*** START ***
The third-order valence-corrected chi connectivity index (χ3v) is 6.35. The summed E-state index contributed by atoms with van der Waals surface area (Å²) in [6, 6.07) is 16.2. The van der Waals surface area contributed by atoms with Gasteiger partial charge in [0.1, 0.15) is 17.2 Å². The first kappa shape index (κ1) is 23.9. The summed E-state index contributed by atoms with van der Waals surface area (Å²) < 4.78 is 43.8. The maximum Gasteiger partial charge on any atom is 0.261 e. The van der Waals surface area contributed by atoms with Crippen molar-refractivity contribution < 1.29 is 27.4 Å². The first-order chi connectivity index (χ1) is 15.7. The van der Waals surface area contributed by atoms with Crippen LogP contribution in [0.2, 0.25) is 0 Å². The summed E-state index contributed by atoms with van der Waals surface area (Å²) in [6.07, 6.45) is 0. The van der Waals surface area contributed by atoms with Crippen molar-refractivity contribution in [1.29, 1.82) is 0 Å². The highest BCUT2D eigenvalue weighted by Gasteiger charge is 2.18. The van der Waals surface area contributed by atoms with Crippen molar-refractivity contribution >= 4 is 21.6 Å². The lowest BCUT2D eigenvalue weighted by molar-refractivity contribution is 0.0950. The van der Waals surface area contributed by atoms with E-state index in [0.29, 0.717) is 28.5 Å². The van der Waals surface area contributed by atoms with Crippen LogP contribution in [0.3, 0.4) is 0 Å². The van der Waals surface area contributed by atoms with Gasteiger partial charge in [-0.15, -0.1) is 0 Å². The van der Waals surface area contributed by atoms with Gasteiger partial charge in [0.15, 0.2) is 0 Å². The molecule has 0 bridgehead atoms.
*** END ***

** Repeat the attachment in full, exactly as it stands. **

The third-order valence-corrected chi connectivity index (χ3v) is 6.35. The summed E-state index contributed by atoms with van der Waals surface area (Å²) in [6, 6.07) is 16.2. The van der Waals surface area contributed by atoms with Gasteiger partial charge in [0.1, 0.15) is 17.2 Å². The first kappa shape index (κ1) is 23.9. The summed E-state index contributed by atoms with van der Waals surface area (Å²) < 4.78 is 43.8. The maximum Gasteiger partial charge on any atom is 0.261 e. The van der Waals surface area contributed by atoms with Crippen molar-refractivity contribution < 1.29 is 27.4 Å². The first-order chi connectivity index (χ1) is 15.7. The van der Waals surface area contributed by atoms with Crippen LogP contribution in [0.2, 0.25) is 0 Å². The summed E-state index contributed by atoms with van der Waals surface area (Å²) in [6.07, 6.45) is 0. The van der Waals surface area contributed by atoms with Crippen molar-refractivity contribution in [1.29, 1.82) is 0 Å². The highest BCUT2D eigenvalue weighted by Gasteiger charge is 2.18. The van der Waals surface area contributed by atoms with Crippen molar-refractivity contribution >= 4 is 21.6 Å². The lowest BCUT2D eigenvalue weighted by molar-refractivity contribution is 0.0950. The van der Waals surface area contributed by atoms with E-state index in [0.29, 0.717) is 28.5 Å². The van der Waals surface area contributed by atoms with Crippen LogP contribution in [0.3, 0.4) is 0 Å². The van der Waals surface area contributed by atoms with Gasteiger partial charge in [-0.15, -0.1) is 0 Å². The van der Waals surface area contributed by atoms with Gasteiger partial charge in [0.15, 0.2) is 0 Å². The molecule has 0 bridgehead atoms.